Doolittle Raid 18 April 1942

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(Photo Naval Historical Center)

it is in memory that keeps telling us, some of the old story about us

W. S. Merwin

In early April, Admiral Isoroku Yamamoto wrote to Niwa Michi at her geisha house in Tokyo, “The first stage of operations has been a kind of children’s hour, and will soon be over; now comes the adults’ hour, so perhaps I’d better stop dozing and bestir myself….” From 07 December to early April, the Imperial Japanese military forces had been on a roll throughout the Far East and no one had been able to stop them as they pushed aside all Allied resistance. Japan appeared unstoppable and there had been no serious threats to Japanese military forces or to the homeland. Yamamoto didn’t buy all the Japanese press clippings as we see in his letter to Niwa,

The thing that worries me slightly is that, although the war’s only been going on for something over three months, a lot of people are feeling relieved, or saying they’re grateful to Admiral Yamamoto because there hasn’t been a single air raid. They’re wrong; the fact that the enemy hasn’t come is no thanks to Admiral Yamamoto, but to the enemy himself.

Anyway, my advice is that it would be safer, if only it were possible, to keep half one’s property and half oneself somewhere outside the city.

Admiral Isoroku Yamamoto (1884-1943), Imperial Japanese Navy

Two weeks after Yamamoto’s fifty-eighth birthday on 04 April, Jimmy Doolittle and his raiders hit Tokyo, Kawasaki, Yokusuka, Nagoya, Yokkaichi and Kobe on 18 April. The Japanese were not hurt militarily by the raid, but the psychological blow was a tremendous one.  Yamamoto commented, “I was distressed to hear that Tokyo finally had a raid.” He also realized much more than most Japanese the future to come, what the news and the Japanese government didn’t want the people to realize…”I feel it was just enough of a taste of the real thing to warn the people of Tokyo against their present outlook.” However, the government was quick to minimize the psychological damage of the raid by news coverage of the minimal damage, and playing on the words of “Do- Little” raid and his “Do Not Much” raiders. The public was fooled, but the psychological impact was devastating among Japan’s military. Yamamoto wrote, “…it’s a disgrace that the skies over the imperial capital should have been defiled without a single enemy plane shot down.”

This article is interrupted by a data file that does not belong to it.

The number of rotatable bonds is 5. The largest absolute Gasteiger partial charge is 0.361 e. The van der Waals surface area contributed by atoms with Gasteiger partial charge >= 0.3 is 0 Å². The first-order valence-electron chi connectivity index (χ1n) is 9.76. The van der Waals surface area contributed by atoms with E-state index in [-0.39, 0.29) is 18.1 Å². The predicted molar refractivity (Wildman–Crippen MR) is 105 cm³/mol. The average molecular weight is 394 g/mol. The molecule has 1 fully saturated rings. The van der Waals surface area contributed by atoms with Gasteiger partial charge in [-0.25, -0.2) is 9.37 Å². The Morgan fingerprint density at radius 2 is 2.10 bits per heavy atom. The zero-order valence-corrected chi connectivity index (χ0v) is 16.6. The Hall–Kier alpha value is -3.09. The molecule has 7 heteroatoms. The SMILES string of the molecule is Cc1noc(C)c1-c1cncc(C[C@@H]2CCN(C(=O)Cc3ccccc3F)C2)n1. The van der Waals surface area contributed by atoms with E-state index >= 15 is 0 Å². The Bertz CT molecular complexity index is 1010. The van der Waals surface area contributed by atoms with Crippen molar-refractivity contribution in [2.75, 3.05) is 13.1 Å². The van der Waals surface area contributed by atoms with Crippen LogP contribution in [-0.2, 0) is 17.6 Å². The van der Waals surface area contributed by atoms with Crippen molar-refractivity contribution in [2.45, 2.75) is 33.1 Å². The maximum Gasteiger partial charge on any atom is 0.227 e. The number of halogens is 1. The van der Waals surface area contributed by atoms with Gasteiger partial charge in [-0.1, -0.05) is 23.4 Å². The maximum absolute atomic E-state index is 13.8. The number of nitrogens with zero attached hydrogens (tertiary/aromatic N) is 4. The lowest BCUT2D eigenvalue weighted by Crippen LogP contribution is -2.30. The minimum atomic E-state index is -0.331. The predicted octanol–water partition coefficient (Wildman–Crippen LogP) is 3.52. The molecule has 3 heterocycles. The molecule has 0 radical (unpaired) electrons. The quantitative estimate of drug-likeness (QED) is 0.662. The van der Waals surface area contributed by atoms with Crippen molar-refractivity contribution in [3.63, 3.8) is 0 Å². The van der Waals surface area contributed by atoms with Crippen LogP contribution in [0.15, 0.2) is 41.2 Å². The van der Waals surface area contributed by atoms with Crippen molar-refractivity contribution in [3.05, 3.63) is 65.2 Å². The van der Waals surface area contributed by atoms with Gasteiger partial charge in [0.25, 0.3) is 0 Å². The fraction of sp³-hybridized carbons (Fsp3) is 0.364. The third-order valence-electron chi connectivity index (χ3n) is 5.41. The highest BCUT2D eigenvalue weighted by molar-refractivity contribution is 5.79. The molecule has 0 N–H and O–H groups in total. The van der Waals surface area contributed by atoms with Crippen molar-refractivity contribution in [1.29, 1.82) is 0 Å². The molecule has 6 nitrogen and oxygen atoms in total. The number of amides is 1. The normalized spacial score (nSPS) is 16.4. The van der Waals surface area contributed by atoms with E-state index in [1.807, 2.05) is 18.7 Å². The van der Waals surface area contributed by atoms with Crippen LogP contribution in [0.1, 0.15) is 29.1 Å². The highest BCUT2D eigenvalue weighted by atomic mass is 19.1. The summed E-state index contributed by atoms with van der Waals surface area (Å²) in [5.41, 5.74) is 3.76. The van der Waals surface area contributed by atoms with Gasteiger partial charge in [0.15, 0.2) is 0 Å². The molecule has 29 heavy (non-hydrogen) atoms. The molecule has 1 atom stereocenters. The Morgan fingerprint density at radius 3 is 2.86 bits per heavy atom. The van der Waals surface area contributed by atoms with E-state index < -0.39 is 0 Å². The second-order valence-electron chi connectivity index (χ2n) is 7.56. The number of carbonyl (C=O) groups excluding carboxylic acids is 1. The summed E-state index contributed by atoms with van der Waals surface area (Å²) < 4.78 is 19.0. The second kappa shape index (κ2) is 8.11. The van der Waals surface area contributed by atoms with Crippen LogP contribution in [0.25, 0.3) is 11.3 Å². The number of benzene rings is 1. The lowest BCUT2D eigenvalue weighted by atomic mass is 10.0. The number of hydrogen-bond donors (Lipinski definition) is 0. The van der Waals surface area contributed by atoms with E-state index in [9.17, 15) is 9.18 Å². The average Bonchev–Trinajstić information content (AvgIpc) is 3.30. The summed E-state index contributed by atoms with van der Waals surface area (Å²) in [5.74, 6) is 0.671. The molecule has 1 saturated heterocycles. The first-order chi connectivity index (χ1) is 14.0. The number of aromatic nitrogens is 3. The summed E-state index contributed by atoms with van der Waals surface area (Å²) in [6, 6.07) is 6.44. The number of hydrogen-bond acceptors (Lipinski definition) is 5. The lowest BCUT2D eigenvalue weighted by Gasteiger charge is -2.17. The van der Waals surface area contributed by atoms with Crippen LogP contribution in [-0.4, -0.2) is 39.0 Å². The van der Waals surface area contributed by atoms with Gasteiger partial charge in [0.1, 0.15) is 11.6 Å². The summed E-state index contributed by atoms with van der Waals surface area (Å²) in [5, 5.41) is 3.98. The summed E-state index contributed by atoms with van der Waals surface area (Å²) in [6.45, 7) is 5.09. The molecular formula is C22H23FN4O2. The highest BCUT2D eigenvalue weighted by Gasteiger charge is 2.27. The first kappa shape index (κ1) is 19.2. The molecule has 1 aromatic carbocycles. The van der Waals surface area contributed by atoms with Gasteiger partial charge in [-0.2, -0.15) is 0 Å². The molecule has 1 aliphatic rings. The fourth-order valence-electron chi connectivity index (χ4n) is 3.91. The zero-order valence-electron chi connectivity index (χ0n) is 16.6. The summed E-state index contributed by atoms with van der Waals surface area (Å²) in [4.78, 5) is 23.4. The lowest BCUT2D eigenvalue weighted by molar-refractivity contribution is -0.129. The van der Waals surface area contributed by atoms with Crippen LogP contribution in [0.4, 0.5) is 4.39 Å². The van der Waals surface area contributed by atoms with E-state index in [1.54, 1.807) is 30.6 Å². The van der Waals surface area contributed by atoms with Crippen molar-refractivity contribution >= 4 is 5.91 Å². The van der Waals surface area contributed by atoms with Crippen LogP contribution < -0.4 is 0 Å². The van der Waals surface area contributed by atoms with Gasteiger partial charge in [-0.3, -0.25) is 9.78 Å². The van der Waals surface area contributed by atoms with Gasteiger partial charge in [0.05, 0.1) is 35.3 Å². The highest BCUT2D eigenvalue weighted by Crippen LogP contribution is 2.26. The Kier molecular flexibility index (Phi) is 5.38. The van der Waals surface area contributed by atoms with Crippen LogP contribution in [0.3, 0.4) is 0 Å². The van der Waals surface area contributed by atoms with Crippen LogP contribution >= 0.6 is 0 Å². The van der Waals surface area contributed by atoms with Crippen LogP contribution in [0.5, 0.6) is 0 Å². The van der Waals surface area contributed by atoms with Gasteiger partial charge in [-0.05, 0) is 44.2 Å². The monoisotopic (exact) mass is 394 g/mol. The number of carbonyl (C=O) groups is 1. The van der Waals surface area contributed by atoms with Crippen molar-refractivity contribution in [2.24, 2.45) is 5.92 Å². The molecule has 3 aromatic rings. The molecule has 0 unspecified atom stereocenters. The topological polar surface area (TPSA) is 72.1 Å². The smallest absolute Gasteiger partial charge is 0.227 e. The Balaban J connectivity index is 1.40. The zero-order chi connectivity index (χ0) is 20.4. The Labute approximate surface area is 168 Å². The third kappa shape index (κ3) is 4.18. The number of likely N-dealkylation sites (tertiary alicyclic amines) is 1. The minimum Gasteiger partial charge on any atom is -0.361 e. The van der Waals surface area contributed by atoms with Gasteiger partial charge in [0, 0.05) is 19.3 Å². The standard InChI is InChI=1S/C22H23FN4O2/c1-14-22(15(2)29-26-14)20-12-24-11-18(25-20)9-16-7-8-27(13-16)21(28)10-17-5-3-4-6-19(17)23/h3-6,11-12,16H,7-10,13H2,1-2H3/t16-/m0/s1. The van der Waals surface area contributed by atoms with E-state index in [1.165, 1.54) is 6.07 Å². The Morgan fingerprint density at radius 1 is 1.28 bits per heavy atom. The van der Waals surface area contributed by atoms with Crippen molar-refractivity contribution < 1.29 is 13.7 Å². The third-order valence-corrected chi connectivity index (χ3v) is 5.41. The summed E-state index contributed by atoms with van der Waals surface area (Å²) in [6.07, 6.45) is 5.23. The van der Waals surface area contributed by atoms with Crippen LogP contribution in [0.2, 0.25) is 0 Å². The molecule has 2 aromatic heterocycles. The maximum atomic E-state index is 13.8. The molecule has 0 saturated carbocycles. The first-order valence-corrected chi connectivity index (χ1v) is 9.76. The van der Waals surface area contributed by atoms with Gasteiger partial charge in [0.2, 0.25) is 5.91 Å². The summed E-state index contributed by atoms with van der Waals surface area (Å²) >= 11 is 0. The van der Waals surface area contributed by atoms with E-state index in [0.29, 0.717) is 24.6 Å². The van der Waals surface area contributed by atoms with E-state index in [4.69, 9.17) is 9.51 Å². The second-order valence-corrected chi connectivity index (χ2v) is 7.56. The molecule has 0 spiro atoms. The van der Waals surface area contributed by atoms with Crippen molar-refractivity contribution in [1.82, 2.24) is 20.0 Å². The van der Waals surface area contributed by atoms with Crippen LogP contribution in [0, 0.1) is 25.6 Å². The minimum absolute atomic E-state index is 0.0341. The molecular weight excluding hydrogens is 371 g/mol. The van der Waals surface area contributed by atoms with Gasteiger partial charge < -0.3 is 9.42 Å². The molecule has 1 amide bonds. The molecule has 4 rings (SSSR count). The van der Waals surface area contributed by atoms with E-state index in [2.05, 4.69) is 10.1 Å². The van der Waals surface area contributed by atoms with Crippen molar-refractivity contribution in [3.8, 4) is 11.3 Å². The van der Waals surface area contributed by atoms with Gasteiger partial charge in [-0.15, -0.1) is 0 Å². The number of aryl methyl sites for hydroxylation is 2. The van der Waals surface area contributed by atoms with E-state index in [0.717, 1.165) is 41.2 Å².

The Doolittle raid’s immediate impact led Yamamoto to move up the timetable of his planned attack on Midway. The Japanese Army were not in favor of supporting the original attack, but after Doolittle’s raid it quickly offered up forces for the Midway invasion. Midway would become the battle that would destroy four of Japan’s ten aircraft carriers and put the Japanese on the defensive for the remainder of the war. It would destroy Yamamoto’s hope for a chance of a peace settlement with the United States, without which he realized Japan was doomed. After the defeat at Midway in an effort to hide the bad news and keep it from the nation, some of the survivors, officers and men, were confined to bases on Kyushu. Other lesser ranks were sent to the South Pacific, and most would never see their families again.

Doolittle, his sixteen bombers and eighty aviators had swung a small hammer, but the glass facade of Japanese military power began to crack and tumble with this first impact of growing American  power. Yamamoto recognized the coming of the “adults’ hour” when hard choices and facts would fall psychologically and literally  upon Japan.

(Photo Naval Historical Center)

Watch  Doolittle’s granddaughter here on You Tube…

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